Stay tuned - we'll be posting regular additions, with lots
more to see, do, and eat in the islands.

Take a taste of the Caribbean home for yourself and foodie friends.
Here are 10 of my favorite edible island souvenirs:

1. Morne Delice Nutmeg Syrup, from Grenada: Made from the fruit, or pericarp, that encases the nutmeg, this fragrant syrup gives pancakes, waffles, and ice cream a tropical twist. It’s a great substitute for simple sugar syrup in rum punches too.

2. Nutmegs with the mace still intact: A chance to one-up your foodie friends. Since whole nutmegs aren’t sold this way in North America, many people don’t realize that the nutmeg tree produces two different spices. Look for them in the produce markets of Grenada, St. Lucia, and other rain-forested islands.

3. Curry Powder: West Indian curry powder is distinctive – and very different from its East Indian counterparts. In Trinidad, I like the “Tadjah Mahal Special Madras Curry Hot and Spicy Blend for Duck and Goat,” made by Turban Brand Products, as well as the homemade blends (with pieces of whole bay leaf and dried pepper in them) available from a few vendors in the Port of Spain fresh market. In the French islands – St. Martin, Martinique, and Guadeloupe – try the Creole curry blends called colombo.

4. Vanilla beans and vanilla extract: Look for beans that are supple, fat and fragrant. (Ask where they’re from before buying: The vanilla beans in some island markets are imported!) On islands such as Grenada, you won’t commonly find beans for sale, but you will find good bottled vanilla extract.

5. Tropical fruit jams: Look for flavors such as guava, mango, passion fruit, pineapple, tamarind, and sorrel. Grenada’s Morne Delice makes a dynamite nutmeg jam. We also particularly like the strongly fruity confitures available in Martinique and Guadeloupe; read the labels and look for ones sweetened with cane sugar rather than high-fructose corn syrup.

6. Bottled green seasoning: This marinade is great for giving meat, chicken, and fish an underpinning of Caribbean flavor. We’re partial to Paramin Seasoning, made by the Paramin Women’s Group in Trinidad, though each island has its own brands (as well as homemade versions sold in local markets). Read the ingredient list – you want lots of herbs and few additives.

7. Pepper sauce: Yes, there’s flavor underneath the heat, and they can vary dramatically in taste. If you like the pepper sauce you’re served in a restaurant, ask who makes it. If it’s house made, you may be able to buy a bottle.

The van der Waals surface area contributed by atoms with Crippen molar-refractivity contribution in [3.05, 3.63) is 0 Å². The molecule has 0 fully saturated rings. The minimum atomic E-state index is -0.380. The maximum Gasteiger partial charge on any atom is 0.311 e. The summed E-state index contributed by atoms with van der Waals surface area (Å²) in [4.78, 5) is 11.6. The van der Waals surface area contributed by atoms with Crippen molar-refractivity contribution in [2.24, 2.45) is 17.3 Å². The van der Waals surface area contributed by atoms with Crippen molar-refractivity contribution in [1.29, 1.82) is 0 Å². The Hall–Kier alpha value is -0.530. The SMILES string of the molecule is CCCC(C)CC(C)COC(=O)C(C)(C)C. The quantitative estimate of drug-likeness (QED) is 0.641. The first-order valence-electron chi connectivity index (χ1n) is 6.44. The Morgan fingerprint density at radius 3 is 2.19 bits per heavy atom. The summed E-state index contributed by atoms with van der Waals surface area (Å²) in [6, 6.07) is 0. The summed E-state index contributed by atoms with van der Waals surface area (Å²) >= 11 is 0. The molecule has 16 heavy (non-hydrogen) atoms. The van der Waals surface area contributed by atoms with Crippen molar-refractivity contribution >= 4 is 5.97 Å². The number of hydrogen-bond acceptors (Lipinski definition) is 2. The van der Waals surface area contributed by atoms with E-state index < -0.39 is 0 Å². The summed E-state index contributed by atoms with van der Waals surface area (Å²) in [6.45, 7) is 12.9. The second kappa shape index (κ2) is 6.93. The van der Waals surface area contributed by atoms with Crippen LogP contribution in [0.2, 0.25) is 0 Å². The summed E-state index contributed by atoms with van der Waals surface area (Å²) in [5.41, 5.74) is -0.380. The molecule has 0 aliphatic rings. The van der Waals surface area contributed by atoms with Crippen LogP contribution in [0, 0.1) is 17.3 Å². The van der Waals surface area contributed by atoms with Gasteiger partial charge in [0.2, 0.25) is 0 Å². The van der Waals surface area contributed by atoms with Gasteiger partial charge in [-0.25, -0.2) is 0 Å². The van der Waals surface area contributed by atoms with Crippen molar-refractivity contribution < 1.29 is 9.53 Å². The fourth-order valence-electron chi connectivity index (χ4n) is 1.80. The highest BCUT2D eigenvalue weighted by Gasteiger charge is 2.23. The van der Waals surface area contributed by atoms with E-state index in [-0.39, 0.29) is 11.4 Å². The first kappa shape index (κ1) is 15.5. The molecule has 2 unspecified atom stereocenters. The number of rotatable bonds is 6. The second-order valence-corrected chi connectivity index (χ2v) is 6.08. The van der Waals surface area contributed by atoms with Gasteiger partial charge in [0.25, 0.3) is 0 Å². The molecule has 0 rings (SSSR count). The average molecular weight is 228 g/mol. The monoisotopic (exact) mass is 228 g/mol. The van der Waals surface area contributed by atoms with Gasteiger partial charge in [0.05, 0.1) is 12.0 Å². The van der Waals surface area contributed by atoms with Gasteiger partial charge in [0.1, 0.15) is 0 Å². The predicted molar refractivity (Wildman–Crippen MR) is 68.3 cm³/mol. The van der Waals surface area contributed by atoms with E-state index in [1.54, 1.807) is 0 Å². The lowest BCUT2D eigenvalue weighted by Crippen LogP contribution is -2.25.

8. Cocoa balls and sticks: Essential for making island “cocoa tea” and other treats, these are pure cocoa beans that have been fermented, dried in the sun, roasted, crushed to a paste, and hand-rolled into balls and sticks. They sometimes come packaged with a recipe or two – great for gift-giving.

9. High-quality chocolate made locally from locally grown cocoa beans: We’re hooked on the Grenada Chocolate Company’s organic 71% cocoa chocolate bars, and its pure cocoa powder. Not yet off the ground, but keep an eye out for Hotel Chocolat products made in St. Lucia.

10. Rum, particularly aged sipping rums that are difficult to find in North America. Visit the distilleries – and their tasting rooms. Three of Steve’s “everyday” favorites (meaning not kept just for special occasions) are Haitian Barbancourt (in particular, the eight year old), Neisson Rhum Vieux or Rhum Extra Vieux (from Martinique), and the House of Angostura’s 1919 (made in Trinidad).

What to Take, What
Not to Take Back

• Don’t leave home without a collection of zipper storage bags, so you can double-bag your purchases before packing.
Go beyond the stores geared to foreign visitors and shop where locals shop for their own homes. You’ll find a more interesting selection – and, often, better prices.
• Check out the housewares sold in markets and food shops for items that are “usable decor.” A couple of dollars can buy you an unusual citrus juicer, a nifty swizzle stick, or a rustic mortar and pestle.
Saffron alert: Don’t be seduced by the very large bags of saffron selling for a very low price. “Saffron” is the name used in the West Indies for turmeric.
Coffee can be a tricky buy, unless you’ve had a chance to sample: In some places, the best beans are exported, leaving the lower-quality ones for local consumption.